Budget airline easyJet has reported a rise in pre-tax profit of 27.9% to £317m over the year to the end of September.
The firm said a surge in late summer bookings to destinations including Malaga, Alicante and Faro helped boost its revenue, which increased by 11.6% to £3.85bn.
Passenger numbers were up by over 7% at the company - which is Europe's second-largest budget airline after Ryanair - and it more than doubled its full year dividend from 10.5p to 21.5p, or £85m.
The company said its strong results come despite a rise of £182m in fuel costs and low consumer confidence across Europe as a result of the ongoing debt crisis.
Less disruption from weather and strikes helped easyJet reduce its amount of cancelled flights - fewer than 1,000 were cancelled over the last financial year, compared with more than 4,000 in 2011.
Chief executive Carolyn McCall said: "These results demonstrate that easyJet is a structural winner in the European short-haul market against both legacy and low-cost competition."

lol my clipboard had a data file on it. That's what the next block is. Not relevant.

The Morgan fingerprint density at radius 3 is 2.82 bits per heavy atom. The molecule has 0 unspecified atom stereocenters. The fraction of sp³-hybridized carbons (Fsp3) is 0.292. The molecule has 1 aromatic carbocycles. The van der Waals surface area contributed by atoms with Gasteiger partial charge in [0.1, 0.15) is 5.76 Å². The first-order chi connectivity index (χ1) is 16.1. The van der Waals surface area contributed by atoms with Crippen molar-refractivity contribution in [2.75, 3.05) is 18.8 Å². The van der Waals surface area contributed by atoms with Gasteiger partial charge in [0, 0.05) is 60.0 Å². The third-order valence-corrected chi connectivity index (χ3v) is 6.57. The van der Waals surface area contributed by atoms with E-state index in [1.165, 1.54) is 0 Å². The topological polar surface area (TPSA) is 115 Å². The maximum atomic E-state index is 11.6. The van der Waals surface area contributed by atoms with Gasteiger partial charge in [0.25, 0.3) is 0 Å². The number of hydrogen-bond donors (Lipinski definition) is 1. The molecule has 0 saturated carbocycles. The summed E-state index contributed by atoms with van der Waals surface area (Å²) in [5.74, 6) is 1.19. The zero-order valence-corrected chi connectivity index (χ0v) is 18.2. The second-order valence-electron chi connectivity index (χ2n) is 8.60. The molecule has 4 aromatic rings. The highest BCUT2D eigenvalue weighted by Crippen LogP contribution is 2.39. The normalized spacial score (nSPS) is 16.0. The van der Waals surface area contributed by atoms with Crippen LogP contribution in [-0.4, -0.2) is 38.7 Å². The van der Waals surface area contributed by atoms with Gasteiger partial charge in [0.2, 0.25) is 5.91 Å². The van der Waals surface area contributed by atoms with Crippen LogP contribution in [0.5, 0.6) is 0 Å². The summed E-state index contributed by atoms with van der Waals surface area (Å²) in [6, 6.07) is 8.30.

She added: "Whilst there is always the potential for unexpected events to temporarily impact financial results, the Board of easyJet is confident that its business model, strategy and people will consistently continue to generate superior returns and growth for shareholders."
The airline has outperformed rivals, which continue to struggle with the tough economic conditions facing the sector.
Earlier this month, IAG's Spanish airline Iberia reported profit of just £13.5m, and announced pay cuts and 4,500 job losses.
While Spanair and Hungary's Malev have both ceased operations - leaving gaps in the market that easyJet has been able to take advantage of.